Unless you have a Harley dealer do the work, then it's the most expensive bike to work on.Go Yahama! Go faster blue.
Wing-ding ding ding!
In H-D's favor, since some parts from a 1903 Harley are interchangeable with a 2013 Harly, repairs are cheap.
Yeah, technology sucks and is much more unreliable than the good old days. We should all get rid of the internet, cell phones, lasers (surgery, manufacturing, etc), satellites, color tv, etc and get back to the good ole switchboard operators, print newspapers where you find out world news weeks late and that is if you are lucky, b&w tv, model t fords, harleys and all the other great things back in the day. Heck we all know carburetors work great and never need rejetted when riding down a mountain to a low altitude and so on.Kind of a knock on HD motorcycles, since most of the technology used is from WW2 and is stone simple. I'd expect something technologically complex to have issues.
That said, if Harley owners like to call design flaws "character" and want to pay top dollar for a machine that specializes in slowly turning gasoline to noise, who am I to argue. Like the man said, we're all bikers.
Besides, at least Harleys look good. Those adventure bikes on the other hand...
Youre forgetting to account that only a quarter of harleys are ridden more than a thousand miles a year.In reality, Harley's warranty accruals per vehicle amount to about 1%, which is incredibly low. As compared to Volkswagen, which tends to hover between 5%-6%, but on par with Honda, which also remains around 1%. Most automotive manufacturers are around 2.5%-3%.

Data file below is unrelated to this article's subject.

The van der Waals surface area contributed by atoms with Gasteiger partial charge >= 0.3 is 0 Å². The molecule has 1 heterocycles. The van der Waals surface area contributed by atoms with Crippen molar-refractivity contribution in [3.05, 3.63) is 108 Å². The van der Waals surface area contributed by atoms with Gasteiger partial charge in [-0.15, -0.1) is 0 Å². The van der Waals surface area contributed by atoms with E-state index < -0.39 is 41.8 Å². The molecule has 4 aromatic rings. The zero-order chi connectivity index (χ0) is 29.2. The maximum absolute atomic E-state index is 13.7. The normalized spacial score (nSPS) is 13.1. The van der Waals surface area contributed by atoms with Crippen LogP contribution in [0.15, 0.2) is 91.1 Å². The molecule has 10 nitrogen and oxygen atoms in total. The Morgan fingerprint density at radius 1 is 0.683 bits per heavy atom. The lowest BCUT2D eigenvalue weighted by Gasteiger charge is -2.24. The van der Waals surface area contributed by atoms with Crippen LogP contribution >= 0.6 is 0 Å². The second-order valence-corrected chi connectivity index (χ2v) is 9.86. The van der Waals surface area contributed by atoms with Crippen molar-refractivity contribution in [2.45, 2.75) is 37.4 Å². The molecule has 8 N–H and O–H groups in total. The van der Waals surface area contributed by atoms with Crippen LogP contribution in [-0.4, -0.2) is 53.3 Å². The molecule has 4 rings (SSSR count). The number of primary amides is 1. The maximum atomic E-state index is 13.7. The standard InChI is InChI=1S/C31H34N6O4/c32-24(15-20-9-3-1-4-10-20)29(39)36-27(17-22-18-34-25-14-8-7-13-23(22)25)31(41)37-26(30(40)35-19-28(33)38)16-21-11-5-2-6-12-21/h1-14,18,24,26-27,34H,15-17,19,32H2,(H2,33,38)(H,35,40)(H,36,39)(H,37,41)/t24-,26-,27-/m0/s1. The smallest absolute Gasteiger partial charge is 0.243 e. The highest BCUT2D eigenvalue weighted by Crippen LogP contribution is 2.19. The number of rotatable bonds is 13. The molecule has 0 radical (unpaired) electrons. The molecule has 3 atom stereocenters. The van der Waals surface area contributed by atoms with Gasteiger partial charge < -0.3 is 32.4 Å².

Misleading title to say the least.
Kawasaki had the GPZ750 turbo that was fuel injected as well back then. Hydraulic lifters not hydraulic valves have been around for more than 3 decades, so hardly new tech and not even the best tech either.Had a Honda in the eighties that had all that except the ABS, which I don't want anyway. I can see why Hardley riders would want ABS though.
Incorrect. Average for Harleys is closer to the 4,000-6,000 miles per year range. Even sportbikes average between 2,000-3,000 miles per year.Youre forgetting to account that only a quarter of harleys are ridden more than a thousand miles a year.
Which Honda model, specifically, had closed loop fuel injection and hydraulic valves in the 1980s? Did it also have an electronic throttle?Had a Honda in the eighties that had all that except the ABS, which I don't want anyway. I can see why Hardley riders would want ABS though.
I'm pretty sure that the GPZ750 turbo did not have closed loop fuel injection. Fuel injection has been around since the 1920s, so not exactly high tech. Closed loop is the more advanced form, which is relatively recent and actually knows how well it is working at any given time.Kawasaki had the GPZ750 turbo that was fuel injected as well back then. Hydraulic lifters not hydraulic valves have been around for more than 3 decades, so hardly new tech and not even the best tech either.